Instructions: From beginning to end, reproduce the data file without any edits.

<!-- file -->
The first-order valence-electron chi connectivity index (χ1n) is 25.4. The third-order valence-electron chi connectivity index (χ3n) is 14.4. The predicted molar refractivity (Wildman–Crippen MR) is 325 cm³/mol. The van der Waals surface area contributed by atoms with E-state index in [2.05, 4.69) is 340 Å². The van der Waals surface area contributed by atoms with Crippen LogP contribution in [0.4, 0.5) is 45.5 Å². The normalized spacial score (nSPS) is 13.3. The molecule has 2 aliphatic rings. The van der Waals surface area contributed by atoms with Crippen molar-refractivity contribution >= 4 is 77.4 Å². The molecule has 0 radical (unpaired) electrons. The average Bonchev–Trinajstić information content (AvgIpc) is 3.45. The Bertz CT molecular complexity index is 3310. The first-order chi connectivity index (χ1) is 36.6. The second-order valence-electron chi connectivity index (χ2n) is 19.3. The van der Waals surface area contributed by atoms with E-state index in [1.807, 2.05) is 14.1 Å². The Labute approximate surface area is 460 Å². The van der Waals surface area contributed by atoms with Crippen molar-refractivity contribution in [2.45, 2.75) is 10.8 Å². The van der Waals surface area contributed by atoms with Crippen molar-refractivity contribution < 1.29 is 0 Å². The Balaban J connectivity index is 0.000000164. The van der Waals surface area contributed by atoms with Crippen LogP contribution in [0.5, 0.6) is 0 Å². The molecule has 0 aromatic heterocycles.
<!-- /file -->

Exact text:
The first-order valence-electron chi connectivity index (χ1n) is 25.4. The third-order valence-electron chi connectivity index (χ3n) is 14.4. The predicted molar refractivity (Wildman–Crippen MR) is 325 cm³/mol. The van der Waals surface area contributed by atoms with E-state index in [2.05, 4.69) is 340 Å². The van der Waals surface area contributed by atoms with Crippen LogP contribution in [0.4, 0.5) is 45.5 Å². The normalized spacial score (nSPS) is 13.3. The molecule has 2 aliphatic rings. The van der Waals surface area contributed by atoms with Crippen molar-refractivity contribution >= 4 is 77.4 Å². The molecule has 0 radical (unpaired) electrons. The average Bonchev–Trinajstić information content (AvgIpc) is 3.45. The Bertz CT molecular complexity index is 3310. The first-order chi connectivity index (χ1) is 36.6. The second-order valence-electron chi connectivity index (χ2n) is 19.3. The van der Waals surface area contributed by atoms with E-state index in [1.807, 2.05) is 14.1 Å². The Labute approximate surface area is 460 Å². The van der Waals surface area contributed by atoms with Crippen molar-refractivity contribution in [2.45, 2.75) is 10.8 Å². The van der Waals surface area contributed by atoms with Crippen molar-refractivity contribution < 1.29 is 0 Å². The Balaban J connectivity index is 0.000000164. The van der Waals surface area contributed by atoms with Crippen LogP contribution in [0.5, 0.6) is 0 Å². The molecule has 0 aromatic heterocycles.